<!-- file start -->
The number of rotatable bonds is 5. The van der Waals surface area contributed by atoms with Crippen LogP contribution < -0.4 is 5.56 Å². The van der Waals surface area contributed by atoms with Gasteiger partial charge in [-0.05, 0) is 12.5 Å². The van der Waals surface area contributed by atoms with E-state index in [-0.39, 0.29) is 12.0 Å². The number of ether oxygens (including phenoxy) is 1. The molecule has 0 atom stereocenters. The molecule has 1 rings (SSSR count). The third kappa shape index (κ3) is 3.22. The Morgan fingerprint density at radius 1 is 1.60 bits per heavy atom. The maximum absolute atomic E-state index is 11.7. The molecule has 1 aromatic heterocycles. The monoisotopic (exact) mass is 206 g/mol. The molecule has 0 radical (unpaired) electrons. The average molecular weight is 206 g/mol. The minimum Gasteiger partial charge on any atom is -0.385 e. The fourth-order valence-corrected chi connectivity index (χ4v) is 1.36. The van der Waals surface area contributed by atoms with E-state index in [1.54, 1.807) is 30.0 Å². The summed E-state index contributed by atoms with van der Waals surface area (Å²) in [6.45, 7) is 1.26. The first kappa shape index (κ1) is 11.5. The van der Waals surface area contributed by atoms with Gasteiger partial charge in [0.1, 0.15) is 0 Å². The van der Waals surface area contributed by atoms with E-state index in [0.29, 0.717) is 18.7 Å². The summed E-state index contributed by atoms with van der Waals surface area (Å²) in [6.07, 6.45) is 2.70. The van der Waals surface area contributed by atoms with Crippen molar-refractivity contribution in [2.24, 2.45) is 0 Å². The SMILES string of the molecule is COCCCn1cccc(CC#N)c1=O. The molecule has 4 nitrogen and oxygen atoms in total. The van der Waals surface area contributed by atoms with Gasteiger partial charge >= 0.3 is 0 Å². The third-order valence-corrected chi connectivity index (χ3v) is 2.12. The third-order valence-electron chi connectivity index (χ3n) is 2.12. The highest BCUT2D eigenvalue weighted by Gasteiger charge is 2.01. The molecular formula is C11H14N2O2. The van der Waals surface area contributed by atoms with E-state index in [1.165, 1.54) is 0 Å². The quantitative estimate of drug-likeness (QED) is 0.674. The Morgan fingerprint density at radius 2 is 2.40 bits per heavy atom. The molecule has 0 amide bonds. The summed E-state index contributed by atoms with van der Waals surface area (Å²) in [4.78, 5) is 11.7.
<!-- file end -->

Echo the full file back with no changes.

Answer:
The number of rotatable bonds is 5. The van der Waals surface area contributed by atoms with Crippen LogP contribution < -0.4 is 5.56 Å². The van der Waals surface area contributed by atoms with Gasteiger partial charge in [-0.05, 0) is 12.5 Å². The van der Waals surface area contributed by atoms with E-state index in [-0.39, 0.29) is 12.0 Å². The number of ether oxygens (including phenoxy) is 1. The molecule has 0 atom stereocenters. The molecule has 1 rings (SSSR count). The third kappa shape index (κ3) is 3.22. The Morgan fingerprint density at radius 1 is 1.60 bits per heavy atom. The maximum absolute atomic E-state index is 11.7. The molecule has 1 aromatic heterocycles. The monoisotopic (exact) mass is 206 g/mol. The molecule has 0 radical (unpaired) electrons. The average molecular weight is 206 g/mol. The minimum Gasteiger partial charge on any atom is -0.385 e. The fourth-order valence-corrected chi connectivity index (χ4v) is 1.36. The van der Waals surface area contributed by atoms with E-state index in [1.54, 1.807) is 30.0 Å². The summed E-state index contributed by atoms with van der Waals surface area (Å²) in [6.45, 7) is 1.26. The first kappa shape index (κ1) is 11.5. The van der Waals surface area contributed by atoms with Gasteiger partial charge in [0.1, 0.15) is 0 Å². The van der Waals surface area contributed by atoms with E-state index in [0.29, 0.717) is 18.7 Å². The summed E-state index contributed by atoms with van der Waals surface area (Å²) in [6.07, 6.45) is 2.70. The van der Waals surface area contributed by atoms with Crippen molar-refractivity contribution in [2.24, 2.45) is 0 Å². The SMILES string of the molecule is COCCCn1cccc(CC#N)c1=O. The molecule has 4 nitrogen and oxygen atoms in total. The van der Waals surface area contributed by atoms with Gasteiger partial charge >= 0.3 is 0 Å². The third-order valence-corrected chi connectivity index (χ3v) is 2.12. The third-order valence-electron chi connectivity index (χ3n) is 2.12. The highest BCUT2D eigenvalue weighted by Gasteiger charge is 2.01. The molecular formula is C11H14N2O2. The van der Waals surface area contributed by atoms with E-state index in [1.165, 1.54) is 0 Å². The quantitative estimate of drug-likeness (QED) is 0.674. The Morgan fingerprint density at radius 2 is 2.40 bits per heavy atom. The molecule has 0 amide bonds. The summed E-state index contributed by atoms with van der Waals surface area (Å²) in [4.78, 5) is 11.7.